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Struggling to pick first wood set

  • #1

    Howdy folks-

    I recently picked up a very used chess table, which used to belong to a book store. I'd like to get a wood chess set to sit upon it.  My main requirements are that (1) it be ebony (ebonized) and as close to a tan/camel as possible for white, (2) the knight not look like it has rabies (or look like it's awaiting a dental exam), and (3) it be as heavily weighted as possible. It has 2" squares pre-built, and my plastic 3 3/4" set fits to my satisfaction, so I'd like to match that in dimensions. I do realize picking a set is largely personal preference but some discussion of options would be fun & useful for me.

    Money isn't a huge deal but around $75 seems like a good max (since this is mainly for study and aesthetics, because I have no one to play with).

    I can't make up my mind as to whether I like the Zagreb sets or not...

    I've been looking at some of the following:

    French wholesale chess set


    'supreme' wood set; not sure the knight is sane looking? I also think the bishop looks very fragile at the tip.


    French set from chessusa (worth the price jump?? I think this set weighs less than wholesale chess french, too)


    Fairly handsome 'monarch' set:



    Any thoughts would be most appreciated.


  • #2

    well, if its just for study i wouldnt get an expensive one to begin with. and for types of wood for a set that you would use for the purposes would be best to choose box wood or rosewood (the white/tan kind) . those are just thoughts im not actually sure though what you like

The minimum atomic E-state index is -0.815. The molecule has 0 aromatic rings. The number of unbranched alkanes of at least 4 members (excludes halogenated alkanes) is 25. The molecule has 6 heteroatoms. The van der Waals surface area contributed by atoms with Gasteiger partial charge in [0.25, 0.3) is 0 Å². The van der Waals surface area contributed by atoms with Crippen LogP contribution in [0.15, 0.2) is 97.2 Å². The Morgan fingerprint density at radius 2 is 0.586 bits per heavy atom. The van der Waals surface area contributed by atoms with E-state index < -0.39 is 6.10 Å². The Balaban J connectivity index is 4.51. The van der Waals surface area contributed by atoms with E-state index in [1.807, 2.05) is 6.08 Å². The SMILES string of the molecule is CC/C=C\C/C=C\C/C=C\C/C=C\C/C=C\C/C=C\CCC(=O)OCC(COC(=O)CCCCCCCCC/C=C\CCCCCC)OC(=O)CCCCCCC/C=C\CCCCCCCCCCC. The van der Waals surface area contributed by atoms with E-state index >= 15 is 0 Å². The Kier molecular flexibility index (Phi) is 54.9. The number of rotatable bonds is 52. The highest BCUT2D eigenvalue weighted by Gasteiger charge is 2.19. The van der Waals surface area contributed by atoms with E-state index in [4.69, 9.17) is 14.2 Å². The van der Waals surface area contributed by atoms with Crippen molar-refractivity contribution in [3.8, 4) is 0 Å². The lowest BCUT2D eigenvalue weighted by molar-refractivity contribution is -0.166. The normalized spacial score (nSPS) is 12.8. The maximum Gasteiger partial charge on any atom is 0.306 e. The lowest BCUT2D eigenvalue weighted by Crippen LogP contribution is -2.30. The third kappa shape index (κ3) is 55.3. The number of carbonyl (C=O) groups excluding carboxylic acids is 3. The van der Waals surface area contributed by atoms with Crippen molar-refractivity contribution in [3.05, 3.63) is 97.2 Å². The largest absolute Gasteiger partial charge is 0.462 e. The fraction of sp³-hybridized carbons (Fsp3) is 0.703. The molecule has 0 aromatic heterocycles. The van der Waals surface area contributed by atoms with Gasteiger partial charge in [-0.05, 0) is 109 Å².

• #3

    I would advise against "ebonized" (painted) pieces for a working set as the paint will wear and flake over time.

    I have this set (US$100) and would recommend it to others:


  • #4

    yea i would stay away from the paint. maybe try something just pure sanded woof with a clear finish would be nice :)

  • #5

    2" squares are rather small - pick a set where the King's base doesn't exceed 1.5"...

    Regarding ebonized pieces - they're stained not painted. You should easily get 20-30 years of use without the stain diminishing. But yes, do stay away from painted/lacquered pieces.

  • #6

    A difficulty is that the term "ebonized" can mean pieces either stained or painted depending on the vendor or manufacturer.  The more uniform the color and the more smooth the finish, then the more likely it's paint and not stain.  Yet the painted version looks more like real ebony -- at first.

    A piece set made with real ebony is beautiful and long lasting.  But these sets are expensive, costing two or more times as much as an "ebonized" version.  (That's why I have only one of them.)  Further, it seems that the price of ebony sets increases year after year because of the increase in labor cost (ebony requires much time and skill to carve) and the decrease in ebony wood availability.

    Adage: If you have to stare at something for hours at a time, then it better be good looking or know how to cook.

  • #7

    you have a good point on the adage! but in that case it all comes down on how much you want to invest and devote yourself to the set you want to your liking

  • #8

    I recall some long ago visits to a chess club where the club provided piece sets for those who didn't bring their own.  These were wooden economy sets with painted black pieces.  These saw a lot of use and exhibited many battle scars as would be expected.  Because the painted pieces wold lose much paint by scratching and flaking, they were occasionally re-conditioned by a dip in a can of glossy black paint.  The result: a uniform color, but with tangible steaks and drips of dried paint.

    In another venue where sets were provided, stained black pieces were in use.  Because a stain shade is necessarily a depth based gradient, it was possible to measure the relative hand contact area usage for the black pieces.  The sides of the black pawn balls were quite light while the bases of the black pieces were still close to the original stain color.  Because of the accumulation of hand oils, I doubt if the pieces could be successfully re-stained.